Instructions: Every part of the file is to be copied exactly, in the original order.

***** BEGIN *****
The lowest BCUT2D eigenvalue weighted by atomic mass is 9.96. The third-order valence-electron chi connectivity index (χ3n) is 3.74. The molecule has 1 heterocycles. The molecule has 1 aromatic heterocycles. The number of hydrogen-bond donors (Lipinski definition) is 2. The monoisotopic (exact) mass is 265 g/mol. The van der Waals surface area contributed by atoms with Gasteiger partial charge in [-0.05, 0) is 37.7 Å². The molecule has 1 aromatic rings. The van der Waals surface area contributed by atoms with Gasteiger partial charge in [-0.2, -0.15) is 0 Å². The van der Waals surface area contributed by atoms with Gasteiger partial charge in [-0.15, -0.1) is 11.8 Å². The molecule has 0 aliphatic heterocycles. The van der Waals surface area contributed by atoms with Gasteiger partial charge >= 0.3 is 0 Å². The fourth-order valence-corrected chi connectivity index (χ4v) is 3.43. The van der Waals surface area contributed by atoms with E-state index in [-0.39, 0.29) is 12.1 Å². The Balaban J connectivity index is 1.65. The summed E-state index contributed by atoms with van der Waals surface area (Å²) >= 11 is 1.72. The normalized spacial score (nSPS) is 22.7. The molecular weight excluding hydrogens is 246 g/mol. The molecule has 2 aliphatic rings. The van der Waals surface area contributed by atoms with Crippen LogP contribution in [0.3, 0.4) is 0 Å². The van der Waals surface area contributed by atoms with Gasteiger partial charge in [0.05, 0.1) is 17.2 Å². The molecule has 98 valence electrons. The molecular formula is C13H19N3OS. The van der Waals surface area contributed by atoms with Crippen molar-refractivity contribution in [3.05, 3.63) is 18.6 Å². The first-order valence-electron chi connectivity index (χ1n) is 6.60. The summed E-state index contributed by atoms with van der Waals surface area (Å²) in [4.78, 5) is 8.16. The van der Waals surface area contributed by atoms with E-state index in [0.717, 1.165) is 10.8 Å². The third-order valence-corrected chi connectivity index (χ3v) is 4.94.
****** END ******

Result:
The lowest BCUT2D eigenvalue weighted by atomic mass is 9.96. The third-order valence-electron chi connectivity index (χ3n) is 3.74. The molecule has 1 heterocycles. The molecule has 1 aromatic heterocycles. The number of hydrogen-bond donors (Lipinski definition) is 2. The monoisotopic (exact) mass is 265 g/mol. The van der Waals surface area contributed by atoms with Gasteiger partial charge in [-0.05, 0) is 37.7 Å². The molecule has 1 aromatic rings. The van der Waals surface area contributed by atoms with Gasteiger partial charge in [-0.2, -0.15) is 0 Å². The van der Waals surface area contributed by atoms with Gasteiger partial charge in [-0.15, -0.1) is 11.8 Å². The molecule has 0 aliphatic heterocycles. The van der Waals surface area contributed by atoms with Gasteiger partial charge >= 0.3 is 0 Å². The fourth-order valence-corrected chi connectivity index (χ4v) is 3.43. The van der Waals surface area contributed by atoms with E-state index in [-0.39, 0.29) is 12.1 Å². The Balaban J connectivity index is 1.65. The summed E-state index contributed by atoms with van der Waals surface area (Å²) >= 11 is 1.72. The normalized spacial score (nSPS) is 22.7. The molecular weight excluding hydrogens is 246 g/mol. The molecule has 2 aliphatic rings. The van der Waals surface area contributed by atoms with Crippen LogP contribution in [0.3, 0.4) is 0 Å². The van der Waals surface area contributed by atoms with Gasteiger partial charge in [0.05, 0.1) is 17.2 Å². The molecule has 98 valence electrons. The molecular formula is C13H19N3OS. The van der Waals surface area contributed by atoms with Crippen molar-refractivity contribution in [3.05, 3.63) is 18.6 Å². The first-order valence-electron chi connectivity index (χ1n) is 6.60. The summed E-state index contributed by atoms with van der Waals surface area (Å²) in [4.78, 5) is 8.16. The van der Waals surface area contributed by atoms with E-state index in [0.717, 1.165) is 10.8 Å². The third-order valence-corrected chi connectivity index (χ3v) is 4.94.